Interlinear Text XML and XSL Demo
Presented by:           Baden Hughes, Steven Bird and Cathy Bow , University of Melbourne  
Project / Software Title:       Interlinear Text XML and XSL Demo  
Project / Software URL:  
Access / Availability:       This is an online demo only.
Sources can be downloaded from the URL above.

1. Architecture
In demonstrating our model we have adopted a three level architecture which consists of an underlying data representation, a surface display format, and a variant display format. Essentially the processes involved in demonstrating the flexibility of this architecture are the conversion of the underlying data to a surface display, and then converting the surface display to a variant display (see illustration below).

2. Underlying Data
The underlying data is interlinear text structured according to our model and expressed in XML. This underlying data can be validated against an existing DTD.

3. Surface Display
The surface display is a basic display format corresponding to "traditional" interlinear text, which is enabled by the application of an XSL stylesheet to the underlying data. There are two types of surface display we have identified. The first is a simple type, namely direct application of a single XSL stylesheet to an underlying XML document. The second is more complex, including the parameterization of user selected display input which in turn affects the XSL stylesheet and the corresponding display of the underlying XML document. In the next section, these distinctions form the basis of the categorization of functions.

4. Variant Display
The variant display is a customized display format which demonstrates the flexibility of manipulating the underlying data for different display purposes. For this demonstration we have identified a number of desirable variants based on common linguistic data structures.

4.1 Simple Variant
We have identified two simple variant displays: 1) free translation as separate block and 2) frame interface based expansion of free translation. In the first variant, we manipulate the surface display to format the free translation as a separate block of text from the interlinear content. In the second, we manipulate the surface display to provide the gloss in a separate frame from the interlinearization, and allow synchronized scrolling and linking between the segments of the gloss and the relevant interlinear segments.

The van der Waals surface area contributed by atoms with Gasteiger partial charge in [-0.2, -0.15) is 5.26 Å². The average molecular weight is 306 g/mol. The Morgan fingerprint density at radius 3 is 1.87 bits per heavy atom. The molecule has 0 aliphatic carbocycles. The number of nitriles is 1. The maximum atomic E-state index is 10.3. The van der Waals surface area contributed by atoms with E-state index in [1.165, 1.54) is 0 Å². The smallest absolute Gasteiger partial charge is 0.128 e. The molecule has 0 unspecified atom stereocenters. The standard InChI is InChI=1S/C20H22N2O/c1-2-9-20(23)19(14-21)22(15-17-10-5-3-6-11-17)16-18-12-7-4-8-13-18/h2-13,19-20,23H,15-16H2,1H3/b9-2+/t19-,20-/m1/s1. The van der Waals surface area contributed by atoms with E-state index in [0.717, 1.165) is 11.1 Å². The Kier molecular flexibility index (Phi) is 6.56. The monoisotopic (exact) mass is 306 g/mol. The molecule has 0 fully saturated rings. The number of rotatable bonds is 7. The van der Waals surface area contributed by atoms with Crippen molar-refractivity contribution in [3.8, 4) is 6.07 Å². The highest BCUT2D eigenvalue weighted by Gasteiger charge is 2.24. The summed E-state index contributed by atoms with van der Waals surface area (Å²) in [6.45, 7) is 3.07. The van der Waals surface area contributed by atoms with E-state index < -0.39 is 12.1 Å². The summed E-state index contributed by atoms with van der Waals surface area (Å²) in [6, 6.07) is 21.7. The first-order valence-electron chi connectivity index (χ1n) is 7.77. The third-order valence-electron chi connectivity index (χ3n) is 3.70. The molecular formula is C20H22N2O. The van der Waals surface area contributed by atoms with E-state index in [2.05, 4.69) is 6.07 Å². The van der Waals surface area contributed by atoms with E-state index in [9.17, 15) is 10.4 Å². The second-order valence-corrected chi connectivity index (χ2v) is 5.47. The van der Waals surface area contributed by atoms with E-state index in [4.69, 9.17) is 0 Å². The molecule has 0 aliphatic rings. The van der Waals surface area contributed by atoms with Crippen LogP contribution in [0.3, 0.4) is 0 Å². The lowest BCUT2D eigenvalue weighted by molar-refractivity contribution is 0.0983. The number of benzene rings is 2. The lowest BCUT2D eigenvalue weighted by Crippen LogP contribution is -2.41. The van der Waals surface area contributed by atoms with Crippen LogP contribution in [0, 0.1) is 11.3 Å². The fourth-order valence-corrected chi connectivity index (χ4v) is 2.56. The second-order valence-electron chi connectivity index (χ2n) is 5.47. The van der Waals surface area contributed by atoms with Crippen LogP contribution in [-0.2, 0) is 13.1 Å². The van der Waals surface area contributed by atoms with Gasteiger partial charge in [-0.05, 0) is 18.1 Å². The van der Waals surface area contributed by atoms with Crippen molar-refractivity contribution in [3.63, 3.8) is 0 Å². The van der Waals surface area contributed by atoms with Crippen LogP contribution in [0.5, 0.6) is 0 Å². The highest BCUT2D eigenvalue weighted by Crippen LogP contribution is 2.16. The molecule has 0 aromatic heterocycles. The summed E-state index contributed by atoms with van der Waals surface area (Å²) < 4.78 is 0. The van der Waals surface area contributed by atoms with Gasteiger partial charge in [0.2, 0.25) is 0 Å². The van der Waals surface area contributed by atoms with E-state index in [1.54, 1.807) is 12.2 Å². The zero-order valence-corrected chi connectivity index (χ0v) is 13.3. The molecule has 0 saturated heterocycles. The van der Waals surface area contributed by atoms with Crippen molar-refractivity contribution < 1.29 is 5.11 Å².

4.2 Complex Variant
We have identified a number of complex variant displays based on parameterized input. These are 1) tree view or metastructural view; 2) line re-ordering; 3) optional line display; 4) wordlist linkage, including context; and 5) concordance linkage, including context.

1) The tree-view or metastructural display essentially allows navigation of the interlinear text using a tree view display format. Individual branches of the tree can be expanded or compressed. This may be useful for structural analysis of the text.

2) The line re-ordering display allows the selection of a preference for the order of the lines of interlinear text, eg display source text first, display source text last. This may be useful in evaluation contexts for backglossing.

3) The optional line display allows a selection of preference for how many interlinear lines are displayed. This may be useful for context where features of interest are identified in the interlinear text (eg syntactic vs morphological vs phonological annotation).

4) The word list linkage display allows the selection of a particular word, and the corresponding display of interlinear content for that word. This may be useful for contexts where particular words are of intermittent interest and detected whilst browsing the source or translation text.

5) The concordance linkage display allows the selection of a particular, and the corresponding display a list of of all other occurrences of the particular word within the text, including the surrounding words. Any context can be selected, and the complete interlinearization displayed for that context.


Program Papers & Handouts Readings
Instructions for Participants
Local Arrangements
Emeld 2001 Emeld 2002 Emeld Homepage